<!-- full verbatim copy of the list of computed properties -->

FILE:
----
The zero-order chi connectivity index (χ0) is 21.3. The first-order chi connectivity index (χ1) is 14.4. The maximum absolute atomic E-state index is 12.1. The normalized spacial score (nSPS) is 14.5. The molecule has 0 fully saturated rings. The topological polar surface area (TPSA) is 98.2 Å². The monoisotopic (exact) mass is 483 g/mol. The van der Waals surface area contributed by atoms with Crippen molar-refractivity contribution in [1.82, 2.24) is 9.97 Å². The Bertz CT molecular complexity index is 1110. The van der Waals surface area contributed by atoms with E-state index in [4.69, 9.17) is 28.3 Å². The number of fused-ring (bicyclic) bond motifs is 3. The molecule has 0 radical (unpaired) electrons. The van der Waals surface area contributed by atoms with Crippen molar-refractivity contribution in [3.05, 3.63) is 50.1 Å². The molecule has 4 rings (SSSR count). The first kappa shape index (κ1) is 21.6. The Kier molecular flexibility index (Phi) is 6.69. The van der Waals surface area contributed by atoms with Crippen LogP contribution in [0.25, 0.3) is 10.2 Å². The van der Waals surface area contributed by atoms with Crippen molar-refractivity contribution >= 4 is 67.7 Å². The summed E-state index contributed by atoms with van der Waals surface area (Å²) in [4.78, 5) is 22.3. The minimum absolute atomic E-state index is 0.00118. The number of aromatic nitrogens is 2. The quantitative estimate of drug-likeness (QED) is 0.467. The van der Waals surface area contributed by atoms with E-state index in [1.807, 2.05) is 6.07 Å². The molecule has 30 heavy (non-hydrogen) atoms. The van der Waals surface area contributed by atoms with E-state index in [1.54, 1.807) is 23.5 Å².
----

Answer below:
The zero-order chi connectivity index (χ0) is 21.3. The first-order chi connectivity index (χ1) is 14.4. The maximum absolute atomic E-state index is 12.1. The normalized spacial score (nSPS) is 14.5. The molecule has 0 fully saturated rings. The topological polar surface area (TPSA) is 98.2 Å². The monoisotopic (exact) mass is 483 g/mol. The van der Waals surface area contributed by atoms with Crippen molar-refractivity contribution in [1.82, 2.24) is 9.97 Å². The Bertz CT molecular complexity index is 1110. The van der Waals surface area contributed by atoms with E-state index in [4.69, 9.17) is 28.3 Å². The number of fused-ring (bicyclic) bond motifs is 3. The molecule has 0 radical (unpaired) electrons. The van der Waals surface area contributed by atoms with Crippen molar-refractivity contribution in [3.05, 3.63) is 50.1 Å². The molecule has 4 rings (SSSR count). The first kappa shape index (κ1) is 21.6. The Kier molecular flexibility index (Phi) is 6.69. The van der Waals surface area contributed by atoms with Crippen LogP contribution in [0.25, 0.3) is 10.2 Å². The van der Waals surface area contributed by atoms with Crippen molar-refractivity contribution >= 4 is 67.7 Å². The summed E-state index contributed by atoms with van der Waals surface area (Å²) in [4.78, 5) is 22.3. The minimum absolute atomic E-state index is 0.00118. The number of aromatic nitrogens is 2. The quantitative estimate of drug-likeness (QED) is 0.467. The van der Waals surface area contributed by atoms with E-state index in [1.807, 2.05) is 6.07 Å². The molecule has 30 heavy (non-hydrogen) atoms. The van der Waals surface area contributed by atoms with E-state index in [1.54, 1.807) is 23.5 Å².